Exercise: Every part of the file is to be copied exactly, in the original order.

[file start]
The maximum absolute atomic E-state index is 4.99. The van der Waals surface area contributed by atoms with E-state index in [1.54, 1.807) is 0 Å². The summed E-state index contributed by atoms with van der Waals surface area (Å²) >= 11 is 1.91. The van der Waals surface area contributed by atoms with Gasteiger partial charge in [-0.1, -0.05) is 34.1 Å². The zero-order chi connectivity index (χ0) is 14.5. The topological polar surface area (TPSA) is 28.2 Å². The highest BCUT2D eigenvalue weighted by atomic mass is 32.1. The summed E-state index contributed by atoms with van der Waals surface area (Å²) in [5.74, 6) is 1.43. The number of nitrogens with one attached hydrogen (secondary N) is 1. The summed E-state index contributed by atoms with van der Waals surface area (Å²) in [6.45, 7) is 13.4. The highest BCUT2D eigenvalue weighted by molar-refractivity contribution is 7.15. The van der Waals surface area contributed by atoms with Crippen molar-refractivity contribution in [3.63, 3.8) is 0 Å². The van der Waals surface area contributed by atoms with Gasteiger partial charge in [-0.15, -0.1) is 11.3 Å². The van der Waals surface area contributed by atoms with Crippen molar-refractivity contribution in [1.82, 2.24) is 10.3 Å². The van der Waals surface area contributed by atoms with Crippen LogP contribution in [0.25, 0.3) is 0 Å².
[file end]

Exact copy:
The maximum absolute atomic E-state index is 4.99. The van der Waals surface area contributed by atoms with E-state index in [1.54, 1.807) is 0 Å². The summed E-state index contributed by atoms with van der Waals surface area (Å²) >= 11 is 1.91. The van der Waals surface area contributed by atoms with Gasteiger partial charge in [-0.1, -0.05) is 34.1 Å². The zero-order chi connectivity index (χ0) is 14.5. The topological polar surface area (TPSA) is 28.2 Å². The highest BCUT2D eigenvalue weighted by atomic mass is 32.1. The summed E-state index contributed by atoms with van der Waals surface area (Å²) in [5.74, 6) is 1.43. The number of nitrogens with one attached hydrogen (secondary N) is 1. The summed E-state index contributed by atoms with van der Waals surface area (Å²) in [6.45, 7) is 13.4. The highest BCUT2D eigenvalue weighted by molar-refractivity contribution is 7.15. The van der Waals surface area contributed by atoms with Crippen molar-refractivity contribution in [3.63, 3.8) is 0 Å². The van der Waals surface area contributed by atoms with Gasteiger partial charge in [-0.15, -0.1) is 11.3 Å². The van der Waals surface area contributed by atoms with Crippen molar-refractivity contribution in [1.82, 2.24) is 10.3 Å². The van der Waals surface area contributed by atoms with Crippen LogP contribution in [0.25, 0.3) is 0 Å².